I don’t know about which comment overall for the site caused me to stop and think the most, but lately, someone has asked about putting a warning label on potentially triggering stories (especially regarding BDSM and the ways that can possibly trigger survivors) and I’ve been thinking a lot about that. It’s why I put up the warning (“If you’re new here, you should know that this site contains BDSM, kink, gender explorations, and explicit queer sex. You may want to subscribe to my RSS feed, or not. This warning will self-destruct.”) which will go away after you visit the site 3 or 5 times or something, but I’m still wondering if individual posts need to be more contained and protected too. I have a lot of thoughts about why to do this, or why not to do this, and I’m still asking around and chewing on it.

What perspective do you wish someone else would write about, well?

I find it fascinating that women are the primary authors of sexblogs. I think this is for a few reasons, like for example that depiction of men’s sexual desire is not rare and perhaps perceived as not even interesting enough in this culture to read about or consume, and also that men do not have to create and re-create spaces for their desire to be explored and heard the same way women do. But I also think we’re in a transformational point in masculinity, which I’ve been thinking a lot about lately, and I think it’s really important for men to be writing about “the new male” gender stuff, defining it for themselves, talking about it. Like Figleaf’s Real Adult Sex for example, which is incredibly thoughtful and cutting edge, and always one of my favorite blogs.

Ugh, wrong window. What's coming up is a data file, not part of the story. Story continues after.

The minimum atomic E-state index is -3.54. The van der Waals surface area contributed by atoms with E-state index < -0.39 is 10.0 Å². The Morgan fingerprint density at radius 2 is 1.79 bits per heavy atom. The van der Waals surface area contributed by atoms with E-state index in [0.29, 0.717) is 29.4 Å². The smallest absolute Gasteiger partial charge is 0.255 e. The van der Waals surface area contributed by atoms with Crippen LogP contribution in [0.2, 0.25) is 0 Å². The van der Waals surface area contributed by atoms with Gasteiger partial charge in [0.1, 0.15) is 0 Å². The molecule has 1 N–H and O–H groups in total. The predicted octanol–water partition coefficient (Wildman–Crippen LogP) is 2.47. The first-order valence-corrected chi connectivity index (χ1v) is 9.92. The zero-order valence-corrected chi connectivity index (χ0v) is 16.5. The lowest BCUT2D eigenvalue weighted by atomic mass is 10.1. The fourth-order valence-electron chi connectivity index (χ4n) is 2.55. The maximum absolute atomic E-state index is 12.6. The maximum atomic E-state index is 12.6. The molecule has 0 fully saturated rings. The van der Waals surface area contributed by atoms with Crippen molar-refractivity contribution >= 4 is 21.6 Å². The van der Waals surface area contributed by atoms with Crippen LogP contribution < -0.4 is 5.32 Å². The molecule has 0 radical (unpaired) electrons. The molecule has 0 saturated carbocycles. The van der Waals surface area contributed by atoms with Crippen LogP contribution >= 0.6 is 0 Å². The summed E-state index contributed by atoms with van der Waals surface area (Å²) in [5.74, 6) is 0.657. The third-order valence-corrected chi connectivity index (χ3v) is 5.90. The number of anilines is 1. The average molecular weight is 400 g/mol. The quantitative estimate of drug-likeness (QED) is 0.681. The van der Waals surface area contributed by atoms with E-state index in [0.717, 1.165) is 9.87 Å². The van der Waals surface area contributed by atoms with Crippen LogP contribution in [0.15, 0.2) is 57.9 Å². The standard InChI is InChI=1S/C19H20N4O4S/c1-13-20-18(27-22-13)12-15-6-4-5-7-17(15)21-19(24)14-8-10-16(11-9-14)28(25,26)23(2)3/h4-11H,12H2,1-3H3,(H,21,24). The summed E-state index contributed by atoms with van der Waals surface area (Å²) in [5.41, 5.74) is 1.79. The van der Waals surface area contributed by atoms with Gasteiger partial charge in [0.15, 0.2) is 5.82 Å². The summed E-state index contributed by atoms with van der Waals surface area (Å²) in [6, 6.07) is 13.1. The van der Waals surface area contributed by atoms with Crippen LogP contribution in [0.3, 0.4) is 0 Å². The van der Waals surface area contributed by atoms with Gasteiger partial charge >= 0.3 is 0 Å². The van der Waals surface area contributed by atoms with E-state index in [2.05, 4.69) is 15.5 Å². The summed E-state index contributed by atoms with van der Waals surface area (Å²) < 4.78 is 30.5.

Other perspectives I’d love to read more of: guys who identify as femme, butches (we seem to be on the rise, but there still aren’t as many as there are femme blogs out there), guys who identify as butch, gay guys (where are all of those sexblogs? I must be just totally out of the loop), butch bottoms, femme tops … there are so many different ways to identify and navigate and explore sexuality, I’m interested in just about all of them really. Especially the ones that are underrepresented.

Sadism, and the Study of Pain

May 7, 2009  |  advice, essays  |  9 Comments

i have noticed elsewhere online that you have added ’sadistic’ to your lineup of adjectives. i was very interested in your explanation of how you came to claim those words as part of your identity (forgive me if this is not accurate), and would be interested in hearing a similar description of how you came to claim sadistic as well.

Yes, I have added “sadistic” in a couple of my taglines or bios or descriptions recently, and it is an identity label that I claim, at least to a degree. I think the identity of “sadist” is understood much less – outside of kink communities and circles – than the other identity tags I use (queer, butch, top), and it can be incredibly off-putting for folks who don’t understand it.